Read Ashton Memorial Online

Authors: Robert R. Best,Laura Best,Deedee Davies,Kody Boye

Tags: #Undead, #robert r best, #Horror, #zoo, #corpses, #ashton memorial, #Zombies, #Lang:en, #Memorial

Ashton Memorial (42 page)

“Don't speak for me,” said
someone behind Angie. “I'll take as much as I want.”

Park frowned next to her.
“Think you're making a mistake thinking you can control these
people?”

Angie lowered the
communicator. “I'm not controlling anyone. We're just trying to get
food. Then we're going to get your daughter.”

“You think crazy-ass will
just give her up?”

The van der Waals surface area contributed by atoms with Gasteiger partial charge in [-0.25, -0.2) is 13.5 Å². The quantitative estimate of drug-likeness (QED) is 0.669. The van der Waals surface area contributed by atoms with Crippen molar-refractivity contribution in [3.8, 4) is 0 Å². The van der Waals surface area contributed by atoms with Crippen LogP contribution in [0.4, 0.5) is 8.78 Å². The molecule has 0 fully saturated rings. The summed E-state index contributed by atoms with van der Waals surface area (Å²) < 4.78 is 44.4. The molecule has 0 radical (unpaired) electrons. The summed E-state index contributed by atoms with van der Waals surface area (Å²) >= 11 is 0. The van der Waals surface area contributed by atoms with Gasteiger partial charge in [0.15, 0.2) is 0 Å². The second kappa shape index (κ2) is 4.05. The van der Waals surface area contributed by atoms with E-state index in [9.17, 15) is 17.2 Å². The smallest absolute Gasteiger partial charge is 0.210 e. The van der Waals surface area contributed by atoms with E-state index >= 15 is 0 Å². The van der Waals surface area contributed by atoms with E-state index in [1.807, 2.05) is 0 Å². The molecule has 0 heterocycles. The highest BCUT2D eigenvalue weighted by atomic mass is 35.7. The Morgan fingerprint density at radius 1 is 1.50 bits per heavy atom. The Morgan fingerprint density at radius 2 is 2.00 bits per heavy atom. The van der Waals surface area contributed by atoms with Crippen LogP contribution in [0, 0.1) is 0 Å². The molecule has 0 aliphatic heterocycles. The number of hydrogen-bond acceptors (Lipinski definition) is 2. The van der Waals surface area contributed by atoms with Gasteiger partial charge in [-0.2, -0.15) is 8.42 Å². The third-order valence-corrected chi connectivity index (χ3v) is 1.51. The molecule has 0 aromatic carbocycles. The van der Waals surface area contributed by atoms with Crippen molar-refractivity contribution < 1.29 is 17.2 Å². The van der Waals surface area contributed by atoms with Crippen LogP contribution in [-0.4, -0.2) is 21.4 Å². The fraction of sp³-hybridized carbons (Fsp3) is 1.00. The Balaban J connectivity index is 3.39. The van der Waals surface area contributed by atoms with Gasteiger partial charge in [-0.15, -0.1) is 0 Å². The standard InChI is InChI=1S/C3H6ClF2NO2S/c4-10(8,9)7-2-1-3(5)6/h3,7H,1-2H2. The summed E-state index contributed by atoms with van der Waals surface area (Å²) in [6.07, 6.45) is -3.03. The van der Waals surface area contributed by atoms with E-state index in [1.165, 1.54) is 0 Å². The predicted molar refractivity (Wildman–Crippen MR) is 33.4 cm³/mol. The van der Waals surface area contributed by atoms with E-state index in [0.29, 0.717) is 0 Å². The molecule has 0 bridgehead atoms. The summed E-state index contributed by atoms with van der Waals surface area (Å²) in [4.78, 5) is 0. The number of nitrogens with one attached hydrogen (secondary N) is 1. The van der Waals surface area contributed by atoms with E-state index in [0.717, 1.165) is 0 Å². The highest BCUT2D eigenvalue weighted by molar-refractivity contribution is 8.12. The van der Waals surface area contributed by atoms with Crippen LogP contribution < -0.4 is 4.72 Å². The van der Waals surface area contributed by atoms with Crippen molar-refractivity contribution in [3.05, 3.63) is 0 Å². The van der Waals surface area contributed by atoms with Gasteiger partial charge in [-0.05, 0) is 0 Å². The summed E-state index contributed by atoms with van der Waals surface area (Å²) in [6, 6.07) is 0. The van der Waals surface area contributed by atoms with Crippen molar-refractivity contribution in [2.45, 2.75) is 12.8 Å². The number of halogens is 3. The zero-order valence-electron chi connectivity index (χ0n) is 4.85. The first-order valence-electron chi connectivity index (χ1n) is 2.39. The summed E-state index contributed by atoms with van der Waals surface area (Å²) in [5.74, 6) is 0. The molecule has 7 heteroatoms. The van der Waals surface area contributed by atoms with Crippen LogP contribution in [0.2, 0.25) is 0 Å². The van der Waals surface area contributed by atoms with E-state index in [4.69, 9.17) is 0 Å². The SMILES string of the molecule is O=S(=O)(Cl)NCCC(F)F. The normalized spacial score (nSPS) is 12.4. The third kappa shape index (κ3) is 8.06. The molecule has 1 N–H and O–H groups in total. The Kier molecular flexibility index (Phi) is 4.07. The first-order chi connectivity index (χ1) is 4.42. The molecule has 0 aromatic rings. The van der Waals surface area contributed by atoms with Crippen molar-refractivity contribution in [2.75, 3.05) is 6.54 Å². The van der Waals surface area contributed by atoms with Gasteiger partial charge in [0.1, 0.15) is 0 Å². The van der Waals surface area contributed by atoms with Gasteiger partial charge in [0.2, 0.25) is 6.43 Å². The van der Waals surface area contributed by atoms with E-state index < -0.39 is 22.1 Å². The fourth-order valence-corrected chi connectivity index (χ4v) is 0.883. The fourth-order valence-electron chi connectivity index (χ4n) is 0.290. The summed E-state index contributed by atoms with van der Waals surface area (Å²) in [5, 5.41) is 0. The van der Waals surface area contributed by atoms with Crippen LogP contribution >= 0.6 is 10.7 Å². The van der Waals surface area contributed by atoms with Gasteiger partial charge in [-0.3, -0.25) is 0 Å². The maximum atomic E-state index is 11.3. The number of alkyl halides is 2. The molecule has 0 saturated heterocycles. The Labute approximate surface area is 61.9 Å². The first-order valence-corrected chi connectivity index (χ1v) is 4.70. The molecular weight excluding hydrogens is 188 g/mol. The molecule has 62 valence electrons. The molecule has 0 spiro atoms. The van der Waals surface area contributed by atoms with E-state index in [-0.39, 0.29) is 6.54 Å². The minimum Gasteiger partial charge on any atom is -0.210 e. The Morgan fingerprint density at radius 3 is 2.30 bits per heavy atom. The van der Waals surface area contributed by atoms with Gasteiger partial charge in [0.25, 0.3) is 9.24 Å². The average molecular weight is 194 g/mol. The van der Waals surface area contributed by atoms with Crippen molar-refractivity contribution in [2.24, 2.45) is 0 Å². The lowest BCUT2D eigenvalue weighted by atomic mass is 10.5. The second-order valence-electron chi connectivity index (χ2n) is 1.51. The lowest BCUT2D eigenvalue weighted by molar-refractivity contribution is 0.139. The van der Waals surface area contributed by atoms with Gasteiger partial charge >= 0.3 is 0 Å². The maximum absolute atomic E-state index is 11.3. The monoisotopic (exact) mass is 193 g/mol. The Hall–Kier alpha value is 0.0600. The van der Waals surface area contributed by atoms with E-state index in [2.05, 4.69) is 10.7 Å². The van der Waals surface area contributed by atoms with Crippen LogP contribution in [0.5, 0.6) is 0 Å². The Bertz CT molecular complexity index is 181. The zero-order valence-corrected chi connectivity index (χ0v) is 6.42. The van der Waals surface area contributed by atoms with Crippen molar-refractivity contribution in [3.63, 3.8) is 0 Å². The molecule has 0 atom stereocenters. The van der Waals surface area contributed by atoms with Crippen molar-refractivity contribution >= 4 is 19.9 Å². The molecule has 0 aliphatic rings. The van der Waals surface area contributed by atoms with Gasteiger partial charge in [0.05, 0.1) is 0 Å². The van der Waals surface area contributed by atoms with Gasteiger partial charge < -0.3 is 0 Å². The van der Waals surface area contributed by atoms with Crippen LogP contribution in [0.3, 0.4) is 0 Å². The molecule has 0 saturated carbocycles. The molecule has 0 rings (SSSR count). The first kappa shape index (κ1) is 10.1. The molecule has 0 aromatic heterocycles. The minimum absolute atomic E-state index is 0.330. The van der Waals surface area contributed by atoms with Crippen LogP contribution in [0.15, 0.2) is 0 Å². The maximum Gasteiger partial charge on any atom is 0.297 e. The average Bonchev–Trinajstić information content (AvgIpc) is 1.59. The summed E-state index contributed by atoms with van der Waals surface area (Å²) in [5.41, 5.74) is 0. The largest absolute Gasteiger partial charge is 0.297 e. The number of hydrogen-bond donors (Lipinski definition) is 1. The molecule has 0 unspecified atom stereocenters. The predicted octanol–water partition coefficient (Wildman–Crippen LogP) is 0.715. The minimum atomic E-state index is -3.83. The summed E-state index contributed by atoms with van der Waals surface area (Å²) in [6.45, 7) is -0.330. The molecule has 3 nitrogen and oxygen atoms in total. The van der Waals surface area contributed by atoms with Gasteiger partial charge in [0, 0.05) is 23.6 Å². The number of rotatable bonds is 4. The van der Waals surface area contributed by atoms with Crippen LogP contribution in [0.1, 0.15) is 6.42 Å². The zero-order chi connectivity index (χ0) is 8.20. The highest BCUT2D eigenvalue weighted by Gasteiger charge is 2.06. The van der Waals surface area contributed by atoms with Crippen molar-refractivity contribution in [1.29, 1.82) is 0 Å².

“When he sees how many of
us there are, he'll have to.”

“You mean when he sees the
army you're raising,” said Park.

“I'm not raising an army,”
said Angie.

“Like to know what else the
fuck to call it.”

Down below, the Zoo Bites was quiet. No sign that
anyone inside heard her. No sign there was anyone inside.

Angie raised the
communicator to her lips and clicked it on. “We're coming down now.
Please be ready for us with food. Thank you.”

She lowered the
communicator and stuck it back into her pocket. She looked over at
Park, then back down at the Zoo Bites. “What do you
think?”

Park shrugged. “Don't think we can keep your army
waiting much longer.”

“Quit calling them that.”
She turned to the others. They all clutched tools and shovels. They
all looked desperate and hungry. “Okay, everyone. We're going down.
If they start shooting, don't panic. Everyone retreat back up here
as quickly as you can. Got it?”

They nodded. Angie nodded, both to them and
to herself, and started down the hill. Park followed her. Then the
rest of the group.